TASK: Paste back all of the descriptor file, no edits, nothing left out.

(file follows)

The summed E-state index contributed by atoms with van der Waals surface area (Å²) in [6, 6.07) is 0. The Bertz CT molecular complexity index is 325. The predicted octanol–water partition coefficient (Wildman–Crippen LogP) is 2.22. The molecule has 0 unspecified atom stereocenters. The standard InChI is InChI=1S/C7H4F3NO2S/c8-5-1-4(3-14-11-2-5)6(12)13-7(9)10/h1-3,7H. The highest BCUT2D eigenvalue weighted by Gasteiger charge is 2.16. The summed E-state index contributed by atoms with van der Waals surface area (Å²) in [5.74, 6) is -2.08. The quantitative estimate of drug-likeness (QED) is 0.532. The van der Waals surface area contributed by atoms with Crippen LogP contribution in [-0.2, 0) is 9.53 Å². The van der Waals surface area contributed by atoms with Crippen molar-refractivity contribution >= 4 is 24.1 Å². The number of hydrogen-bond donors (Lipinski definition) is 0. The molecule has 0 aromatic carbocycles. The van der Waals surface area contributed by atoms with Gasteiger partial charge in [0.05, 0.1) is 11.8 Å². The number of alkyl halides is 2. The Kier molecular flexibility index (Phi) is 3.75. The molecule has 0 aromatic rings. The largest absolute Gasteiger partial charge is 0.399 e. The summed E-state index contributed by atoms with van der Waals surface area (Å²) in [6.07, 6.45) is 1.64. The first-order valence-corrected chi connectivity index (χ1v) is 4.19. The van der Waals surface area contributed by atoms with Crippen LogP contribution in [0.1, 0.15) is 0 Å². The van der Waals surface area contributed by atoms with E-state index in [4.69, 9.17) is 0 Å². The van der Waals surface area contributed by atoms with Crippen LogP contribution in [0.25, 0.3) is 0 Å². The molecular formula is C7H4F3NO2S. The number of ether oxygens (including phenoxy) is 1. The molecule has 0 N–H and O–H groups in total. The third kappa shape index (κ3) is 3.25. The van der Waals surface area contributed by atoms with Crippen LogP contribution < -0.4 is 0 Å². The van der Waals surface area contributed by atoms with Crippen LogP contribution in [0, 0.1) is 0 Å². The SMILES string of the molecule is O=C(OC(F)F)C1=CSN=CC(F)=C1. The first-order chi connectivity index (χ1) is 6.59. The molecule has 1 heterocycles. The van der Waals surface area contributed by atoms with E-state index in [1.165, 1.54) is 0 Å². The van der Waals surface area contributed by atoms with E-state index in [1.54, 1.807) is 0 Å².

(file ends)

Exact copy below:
The summed E-state index contributed by atoms with van der Waals surface area (Å²) in [6, 6.07) is 0. The Bertz CT molecular complexity index is 325. The predicted octanol–water partition coefficient (Wildman–Crippen LogP) is 2.22. The molecule has 0 unspecified atom stereocenters. The standard InChI is InChI=1S/C7H4F3NO2S/c8-5-1-4(3-14-11-2-5)6(12)13-7(9)10/h1-3,7H. The highest BCUT2D eigenvalue weighted by Gasteiger charge is 2.16. The summed E-state index contributed by atoms with van der Waals surface area (Å²) in [5.74, 6) is -2.08. The quantitative estimate of drug-likeness (QED) is 0.532. The van der Waals surface area contributed by atoms with Crippen LogP contribution in [-0.2, 0) is 9.53 Å². The van der Waals surface area contributed by atoms with Crippen molar-refractivity contribution >= 4 is 24.1 Å². The number of hydrogen-bond donors (Lipinski definition) is 0. The molecule has 0 aromatic carbocycles. The van der Waals surface area contributed by atoms with Gasteiger partial charge in [0.05, 0.1) is 11.8 Å². The number of alkyl halides is 2. The Kier molecular flexibility index (Phi) is 3.75. The molecule has 0 aromatic rings. The largest absolute Gasteiger partial charge is 0.399 e. The summed E-state index contributed by atoms with van der Waals surface area (Å²) in [6.07, 6.45) is 1.64. The first-order valence-corrected chi connectivity index (χ1v) is 4.19. The van der Waals surface area contributed by atoms with Crippen LogP contribution in [0.1, 0.15) is 0 Å². The van der Waals surface area contributed by atoms with E-state index in [4.69, 9.17) is 0 Å². The van der Waals surface area contributed by atoms with Crippen LogP contribution in [0.25, 0.3) is 0 Å². The molecular formula is C7H4F3NO2S. The number of ether oxygens (including phenoxy) is 1. The molecule has 0 N–H and O–H groups in total. The third kappa shape index (κ3) is 3.25. The van der Waals surface area contributed by atoms with Crippen LogP contribution < -0.4 is 0 Å². The van der Waals surface area contributed by atoms with Crippen LogP contribution in [0, 0.1) is 0 Å². The SMILES string of the molecule is O=C(OC(F)F)C1=CSN=CC(F)=C1. The first-order chi connectivity index (χ1) is 6.59. The molecule has 1 heterocycles. The van der Waals surface area contributed by atoms with E-state index in [1.165, 1.54) is 0 Å². The van der Waals surface area contributed by atoms with E-state index in [1.54, 1.807) is 0 Å².